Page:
The cast is all terrific, especially Emma Stone, who continues to prove that there isn’t anything she can’t do.
DreamWorks Animation’s latest offering is The Croods, a charming, if simple, movie with genuinely touching*- sentiments. The story takes place during the period of prehistory in which “cavemen” were becoming extinct and modern man was becoming the dominant creature on Earth. (The evolutionary distinctions and progression of primate species is simplistic, but you get the point.) Eep (Emma Stone) and her family are essentially the last living cavemen. All of their neighbors have been killed by mammoths or the common cold, but thanks to her dad, Grug (Nicolas Cage), and his motto of “Never not be afraid,” the Croods have managed to survive. For the Croods, though, “survive” means hiding in a dark cave for days on end, and then sneaking out to hunt with only moderate success.
Eep’s world is turned upside down when she meets Guy (Ryan Reynolds), a man who walks upright, uses tools, and can create fire. Compared to Eep and her family—who are physically and mentally one step above apes—Guy is a genius. He tells the Croods that the end of the world is coming. In actuality, the planet’s tectonic plates are shifting and the continental drift is causing the ground to open up and volcanoes to erupt. While Grug is averse to anything new, his wife, Ugga (Catherine Keener), and the rest of his family are keen to follow Guy.
The cast is all terrific, especially Stone, who continues to prove that there isn’t anything she can’t do. Stone plays Eep perfectly, balancing the roles of selfish and rebellious teenager with curious investigator. Reynolds, too, is very good. Unable to rely on the charm he normally oozes on screen, Reynolds uses his vocal talents to imbue Guy with a great deal of charisma. While Nicolas Cage has become a bit of a punch line in recent years, here he gives a truly hilarious performance. Grug is stuck in his ways because, out of pure luck, it has allowed him and his family to survive so far. The stress and doubt is apparent, and Cage does a wonderful job making Grug convincing and sympathetic.
The script is quite funny, with plenty of subtle humor that adults will appreciate. Guy’s sidekick is a sloth named Belt (“He’s a chef, a navigator, and he holds up my pants.”). Eep’s brother, Thunk (Clark Duke), is outsmarted by practically everything, alive or inert, but he never stops trying. The combative relationship between Grug and his mother-in-law, Gran (Cloris Leachman), is predictable and expected, but watching Grug repeatedly delight in the split second he thinks she may finally have kicked the bucket is funny again and again.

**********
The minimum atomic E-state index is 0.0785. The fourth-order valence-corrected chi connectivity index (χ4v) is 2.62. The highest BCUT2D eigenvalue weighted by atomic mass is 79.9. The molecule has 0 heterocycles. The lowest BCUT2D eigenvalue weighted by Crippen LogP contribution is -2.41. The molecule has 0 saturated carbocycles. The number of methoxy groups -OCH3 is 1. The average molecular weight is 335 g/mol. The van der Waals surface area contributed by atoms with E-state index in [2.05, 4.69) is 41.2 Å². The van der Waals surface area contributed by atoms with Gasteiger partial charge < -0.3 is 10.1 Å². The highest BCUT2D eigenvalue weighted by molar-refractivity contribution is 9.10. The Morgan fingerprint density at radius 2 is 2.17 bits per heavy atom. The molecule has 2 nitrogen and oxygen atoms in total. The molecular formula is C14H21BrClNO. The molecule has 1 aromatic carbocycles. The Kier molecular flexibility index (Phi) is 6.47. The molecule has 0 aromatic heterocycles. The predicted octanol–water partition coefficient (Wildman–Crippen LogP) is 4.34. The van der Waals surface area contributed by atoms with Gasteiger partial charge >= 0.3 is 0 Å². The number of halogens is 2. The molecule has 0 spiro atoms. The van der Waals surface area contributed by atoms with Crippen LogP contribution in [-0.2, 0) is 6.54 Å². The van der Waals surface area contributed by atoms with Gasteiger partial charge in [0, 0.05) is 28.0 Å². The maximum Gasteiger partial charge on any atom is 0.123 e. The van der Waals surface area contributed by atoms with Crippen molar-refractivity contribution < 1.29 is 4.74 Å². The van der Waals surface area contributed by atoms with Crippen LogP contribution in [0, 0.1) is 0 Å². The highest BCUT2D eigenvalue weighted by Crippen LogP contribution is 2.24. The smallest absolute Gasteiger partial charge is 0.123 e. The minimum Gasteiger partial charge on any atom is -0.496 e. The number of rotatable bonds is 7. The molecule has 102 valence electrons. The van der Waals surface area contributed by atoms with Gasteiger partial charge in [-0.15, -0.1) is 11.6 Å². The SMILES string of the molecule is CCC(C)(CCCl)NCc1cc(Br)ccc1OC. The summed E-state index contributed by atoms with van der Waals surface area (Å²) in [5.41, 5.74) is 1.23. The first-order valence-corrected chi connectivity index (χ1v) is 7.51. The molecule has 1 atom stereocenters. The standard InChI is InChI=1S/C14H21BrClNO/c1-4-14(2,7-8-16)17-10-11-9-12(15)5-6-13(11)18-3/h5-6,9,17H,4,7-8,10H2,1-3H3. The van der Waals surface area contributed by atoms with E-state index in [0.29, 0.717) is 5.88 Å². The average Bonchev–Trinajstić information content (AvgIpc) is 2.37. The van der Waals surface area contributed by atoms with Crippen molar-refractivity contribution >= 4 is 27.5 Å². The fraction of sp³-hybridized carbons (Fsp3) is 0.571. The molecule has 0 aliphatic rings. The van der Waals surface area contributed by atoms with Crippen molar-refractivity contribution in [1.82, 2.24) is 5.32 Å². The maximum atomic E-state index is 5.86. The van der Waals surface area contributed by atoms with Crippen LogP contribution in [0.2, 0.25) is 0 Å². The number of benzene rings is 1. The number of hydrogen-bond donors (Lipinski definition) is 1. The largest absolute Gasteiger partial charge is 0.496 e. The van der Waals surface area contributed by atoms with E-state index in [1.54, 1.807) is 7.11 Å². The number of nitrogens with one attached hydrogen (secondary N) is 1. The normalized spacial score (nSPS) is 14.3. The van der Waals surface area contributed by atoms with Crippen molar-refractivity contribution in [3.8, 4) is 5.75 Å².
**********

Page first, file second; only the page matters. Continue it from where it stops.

In terms of the aesthetic choices made by co-writers/directors Kirk De Micco and Chris Sanders, I’m torn. The fantastical world in which the Croods live is visually beautiful, filled with colorful creatures that seem to have sprung from a Hunter S. Thompson fever dream. This is also my biggest problem with the movie. The filmmakers could have used this opportunity to teach their young audience about the magnificent animals that actually roamed the Earth hundreds of millions of years ago, and the drastically different appearance of the planet’s landscape. Instead, they create sperm whales that (awkwardly) walk on land, and piranha-like birds that can devour an animal in only a few seconds. Perhaps De Micco and Sanders were either anticipating or responding to the inevitable parental backlash over the implied support of evolutionary theories and the age of the Earth. This choice, though, undercut much of the movie’s success. | Matthew Newlin